Greg can give good gifts. The girls used to return from shopping trips with him and give me little reports: “You are going to like what Dad got you.” “You are going to be surprised. He was so happy when he found your gift.”
Over the years, he has given me a bowl carved out of a South African railroad tie. a pansy glass bowl, an afghan with wolves on it, and a stained-glass birdbath. He’s given me plenty of gifts depicting my “mom animal,” as Abby teasingly calls blue herons. I have a painting of one surrounded by gardenias, a picture of one taking flight, a silver pendant necklace with a blue heron on the front and its prints on the back. He’s given me lighthearted gifts, too: a Bacon of the Month subscription, Calvin and Hobbes, scores of gourmet jellybeans.
Christmas of 2016 was our first Christmas without our elder daughter, April. The three of us were still sad and struggling, missing her and mourning the loss of her daughter, Stephanie Grace. But Greg had–as usual–gotten me a thoughtful gift: a fire pit from Lowe’s. It was fairly deluxe, large, with slate tiles around the edges, a wire top, and a plastic cover. He had positioned it in the perfect spot in the backyard and surrounded it with chairs.
Our family was weak, but, nevertheless, I am sure that he and Abby were, like me, hoping that we could spend some peaceful evenings around the firepit. Nights where we sat to warm our feet, swap stories, eat charred marshmallows. It was an attempt, an offering, a lot cast.
A normally phlegmatic guy, Greg diligently scouted the neighborhood for firewood, making three piles–two near the garden shed were kindling, while the one near the wooden gate was fat lighter. He would come home from a walk and tell Abby and me that he had to get the car: he’d seen some good firewood.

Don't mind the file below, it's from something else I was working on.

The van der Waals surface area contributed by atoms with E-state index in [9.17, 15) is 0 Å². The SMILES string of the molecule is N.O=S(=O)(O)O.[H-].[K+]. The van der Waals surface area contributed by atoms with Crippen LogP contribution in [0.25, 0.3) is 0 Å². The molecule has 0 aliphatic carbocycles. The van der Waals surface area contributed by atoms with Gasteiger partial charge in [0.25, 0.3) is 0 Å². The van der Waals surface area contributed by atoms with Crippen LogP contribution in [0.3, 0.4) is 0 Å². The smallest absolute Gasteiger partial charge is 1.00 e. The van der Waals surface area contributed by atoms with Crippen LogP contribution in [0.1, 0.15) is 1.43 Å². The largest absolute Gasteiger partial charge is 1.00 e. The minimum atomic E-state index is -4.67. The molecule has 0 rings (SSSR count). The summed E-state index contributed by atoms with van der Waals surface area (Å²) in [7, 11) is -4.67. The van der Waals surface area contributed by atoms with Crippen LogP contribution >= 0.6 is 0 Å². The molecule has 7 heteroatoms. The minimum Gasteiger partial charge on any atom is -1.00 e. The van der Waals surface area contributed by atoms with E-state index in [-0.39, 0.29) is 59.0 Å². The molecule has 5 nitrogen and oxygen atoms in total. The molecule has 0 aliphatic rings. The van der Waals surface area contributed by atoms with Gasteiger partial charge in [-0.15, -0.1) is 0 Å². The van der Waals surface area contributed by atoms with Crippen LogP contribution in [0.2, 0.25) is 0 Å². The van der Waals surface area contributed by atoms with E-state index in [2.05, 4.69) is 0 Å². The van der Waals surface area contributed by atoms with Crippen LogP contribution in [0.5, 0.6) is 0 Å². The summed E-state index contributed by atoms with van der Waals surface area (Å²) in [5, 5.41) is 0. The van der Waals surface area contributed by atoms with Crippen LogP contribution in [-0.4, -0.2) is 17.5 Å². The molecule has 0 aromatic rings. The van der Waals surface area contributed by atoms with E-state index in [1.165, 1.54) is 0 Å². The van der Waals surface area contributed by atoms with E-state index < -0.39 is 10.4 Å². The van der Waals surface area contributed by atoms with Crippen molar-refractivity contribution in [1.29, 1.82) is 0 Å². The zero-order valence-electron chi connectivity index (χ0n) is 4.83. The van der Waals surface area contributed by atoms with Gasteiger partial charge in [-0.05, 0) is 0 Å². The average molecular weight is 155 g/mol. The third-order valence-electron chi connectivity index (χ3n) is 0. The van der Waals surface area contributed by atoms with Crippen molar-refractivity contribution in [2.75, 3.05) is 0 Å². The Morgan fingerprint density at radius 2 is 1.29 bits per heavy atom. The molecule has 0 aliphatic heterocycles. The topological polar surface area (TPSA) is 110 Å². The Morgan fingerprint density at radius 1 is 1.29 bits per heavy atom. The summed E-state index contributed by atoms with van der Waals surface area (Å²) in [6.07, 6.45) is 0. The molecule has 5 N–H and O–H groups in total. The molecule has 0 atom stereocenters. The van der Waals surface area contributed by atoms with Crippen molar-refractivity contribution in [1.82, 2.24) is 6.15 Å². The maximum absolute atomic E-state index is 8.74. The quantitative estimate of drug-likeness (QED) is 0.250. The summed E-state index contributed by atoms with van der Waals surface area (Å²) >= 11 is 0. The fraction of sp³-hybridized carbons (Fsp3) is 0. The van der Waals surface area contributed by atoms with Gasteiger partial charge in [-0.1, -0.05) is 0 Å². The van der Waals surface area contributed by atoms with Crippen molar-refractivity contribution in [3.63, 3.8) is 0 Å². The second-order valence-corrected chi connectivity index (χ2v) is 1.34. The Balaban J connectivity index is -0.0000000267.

I think we truly thought that maybe if we all really tried, we could be campfire people.
In the year that followed, the three of us enjoyed a handful of fires–between Greg’s fatigue/early bedtime and Abby’s intense schedule, there was rarely a window when our moods and free time aligned. On a few Friday nights, we had guests over and sat together by the fire, chatting while their kids played on the nearby trampoline–and we were close enough to normal to taste it.
I’ve been looking at those overgrown, rotting woodpiles for two years now. There have been no more fires. Cancer number three took away any hope of joy–the misunderstandings it wrought, Greg once again enduring pain and disfigurement he could not share; me, the shadowed, weeping caregiver, forced again into medical duties far beyond the scope of any normal wife’s.
Twenty-one times cleaning a five-inch oozing, dehisced neck slit, that’s what broke us.
The twenty-one times that the insurance company said, “We’d rather destroy your marriage than spend $250+ on in-home nursing.”
Our marriage ended on those February days where I had to be what I could not–and my husband, forced to demand what I could not give, had to watch me break. Had to watch our younger daughter break. Had to listen to our wails and retching. Had to think about all he required. All he will continue to require.
Being a patient means needing a caregiver.
Being a patient for decades means needing a caregiver for decades.
It means watching one another suffer, daily.
And although there is a push to romanticize this relationship, to make it into a pinnacle of oneness–I have watched as doctors peered inside his lungs, I have sat at his bedside in a hospital for 31 days in Seattle and 12 more in Jacksonville, I have swabbed his mouth and brought him water and heated blankets–although the media and society want to make this into something beautiful, often it is not.
Often it is simply, endlessly painful.
The patient knows that the caregiver’s emotional suffering is caused by his physical suffering. And there is no end.
The caregiver observes the person she loves most suffer agonizing pain day after day, year after year. And there is no end.